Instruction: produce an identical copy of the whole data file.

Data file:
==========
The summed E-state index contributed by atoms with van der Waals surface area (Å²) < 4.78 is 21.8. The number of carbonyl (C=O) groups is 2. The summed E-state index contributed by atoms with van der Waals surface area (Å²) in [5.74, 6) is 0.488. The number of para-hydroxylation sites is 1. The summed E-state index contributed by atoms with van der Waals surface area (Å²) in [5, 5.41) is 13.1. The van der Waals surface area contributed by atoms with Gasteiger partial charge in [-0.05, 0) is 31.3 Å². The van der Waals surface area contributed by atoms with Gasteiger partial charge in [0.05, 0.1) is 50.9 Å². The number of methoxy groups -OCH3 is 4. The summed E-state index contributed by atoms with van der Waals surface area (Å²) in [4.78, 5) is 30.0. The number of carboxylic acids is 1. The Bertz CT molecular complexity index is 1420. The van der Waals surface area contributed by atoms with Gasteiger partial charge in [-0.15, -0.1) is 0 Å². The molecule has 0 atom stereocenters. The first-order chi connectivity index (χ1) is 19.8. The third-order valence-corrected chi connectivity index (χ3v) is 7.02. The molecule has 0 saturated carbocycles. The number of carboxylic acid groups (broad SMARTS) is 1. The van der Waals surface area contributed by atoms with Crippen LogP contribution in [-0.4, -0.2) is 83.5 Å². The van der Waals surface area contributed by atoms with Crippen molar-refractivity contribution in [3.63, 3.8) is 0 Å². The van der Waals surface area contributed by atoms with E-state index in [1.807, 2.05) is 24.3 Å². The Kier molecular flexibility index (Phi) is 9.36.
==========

The summed E-state index contributed by atoms with van der Waals surface area (Å²) < 4.78 is 21.8. The number of carbonyl (C=O) groups is 2. The summed E-state index contributed by atoms with van der Waals surface area (Å²) in [5.74, 6) is 0.488. The number of para-hydroxylation sites is 1. The summed E-state index contributed by atoms with van der Waals surface area (Å²) in [5, 5.41) is 13.1. The van der Waals surface area contributed by atoms with Gasteiger partial charge in [-0.05, 0) is 31.3 Å². The van der Waals surface area contributed by atoms with Gasteiger partial charge in [0.05, 0.1) is 50.9 Å². The number of methoxy groups -OCH3 is 4. The summed E-state index contributed by atoms with van der Waals surface area (Å²) in [4.78, 5) is 30.0. The number of carboxylic acids is 1. The Bertz CT molecular complexity index is 1420. The van der Waals surface area contributed by atoms with Gasteiger partial charge in [-0.15, -0.1) is 0 Å². The molecule has 0 atom stereocenters. The first-order chi connectivity index (χ1) is 19.8. The third-order valence-corrected chi connectivity index (χ3v) is 7.02. The molecule has 0 saturated carbocycles. The number of carboxylic acid groups (broad SMARTS) is 1. The van der Waals surface area contributed by atoms with Crippen LogP contribution in [-0.4, -0.2) is 83.5 Å². The van der Waals surface area contributed by atoms with Crippen molar-refractivity contribution in [3.63, 3.8) is 0 Å². The van der Waals surface area contributed by atoms with E-state index in [1.807, 2.05) is 24.3 Å². The Kier molecular flexibility index (Phi) is 9.36.